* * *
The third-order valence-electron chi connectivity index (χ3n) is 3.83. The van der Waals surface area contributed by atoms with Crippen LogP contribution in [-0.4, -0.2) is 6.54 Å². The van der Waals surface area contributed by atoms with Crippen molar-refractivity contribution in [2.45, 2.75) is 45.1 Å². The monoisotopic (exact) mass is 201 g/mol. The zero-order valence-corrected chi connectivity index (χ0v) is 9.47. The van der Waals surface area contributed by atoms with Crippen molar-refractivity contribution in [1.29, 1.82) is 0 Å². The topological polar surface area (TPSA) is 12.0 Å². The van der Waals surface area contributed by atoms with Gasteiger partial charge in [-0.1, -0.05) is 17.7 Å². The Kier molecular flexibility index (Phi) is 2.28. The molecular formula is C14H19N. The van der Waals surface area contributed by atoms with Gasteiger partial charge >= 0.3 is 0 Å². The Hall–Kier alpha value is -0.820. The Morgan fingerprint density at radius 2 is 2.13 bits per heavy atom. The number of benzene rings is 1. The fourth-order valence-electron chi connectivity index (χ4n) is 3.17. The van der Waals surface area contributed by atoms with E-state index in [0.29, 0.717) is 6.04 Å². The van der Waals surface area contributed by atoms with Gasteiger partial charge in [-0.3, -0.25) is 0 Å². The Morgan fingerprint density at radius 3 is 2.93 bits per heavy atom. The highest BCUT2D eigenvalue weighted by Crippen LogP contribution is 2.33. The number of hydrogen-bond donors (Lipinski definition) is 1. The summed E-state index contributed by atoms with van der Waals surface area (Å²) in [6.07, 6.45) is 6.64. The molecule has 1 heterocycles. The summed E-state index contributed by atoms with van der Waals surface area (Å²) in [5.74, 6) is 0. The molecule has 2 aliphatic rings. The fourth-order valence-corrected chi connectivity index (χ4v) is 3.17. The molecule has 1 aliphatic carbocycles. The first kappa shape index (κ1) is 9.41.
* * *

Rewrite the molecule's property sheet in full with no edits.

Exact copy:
The third-order valence-electron chi connectivity index (χ3n) is 3.83. The van der Waals surface area contributed by atoms with Crippen LogP contribution in [-0.4, -0.2) is 6.54 Å². The van der Waals surface area contributed by atoms with Crippen molar-refractivity contribution in [2.45, 2.75) is 45.1 Å². The monoisotopic (exact) mass is 201 g/mol. The zero-order valence-corrected chi connectivity index (χ0v) is 9.47. The van der Waals surface area contributed by atoms with Crippen molar-refractivity contribution in [1.29, 1.82) is 0 Å². The topological polar surface area (TPSA) is 12.0 Å². The van der Waals surface area contributed by atoms with Gasteiger partial charge in [-0.1, -0.05) is 17.7 Å². The Kier molecular flexibility index (Phi) is 2.28. The molecular formula is C14H19N. The van der Waals surface area contributed by atoms with Gasteiger partial charge >= 0.3 is 0 Å². The Hall–Kier alpha value is -0.820. The Morgan fingerprint density at radius 2 is 2.13 bits per heavy atom. The number of benzene rings is 1. The fourth-order valence-electron chi connectivity index (χ4n) is 3.17. The van der Waals surface area contributed by atoms with E-state index in [0.29, 0.717) is 6.04 Å². The van der Waals surface area contributed by atoms with Gasteiger partial charge in [-0.3, -0.25) is 0 Å². The Morgan fingerprint density at radius 3 is 2.93 bits per heavy atom. The highest BCUT2D eigenvalue weighted by Crippen LogP contribution is 2.33. The number of hydrogen-bond donors (Lipinski definition) is 1. The summed E-state index contributed by atoms with van der Waals surface area (Å²) in [6.07, 6.45) is 6.64. The molecule has 1 heterocycles. The summed E-state index contributed by atoms with van der Waals surface area (Å²) in [5.74, 6) is 0. The molecule has 2 aliphatic rings. The fourth-order valence-corrected chi connectivity index (χ4v) is 3.17. The molecule has 1 aliphatic carbocycles. The first kappa shape index (κ1) is 9.41.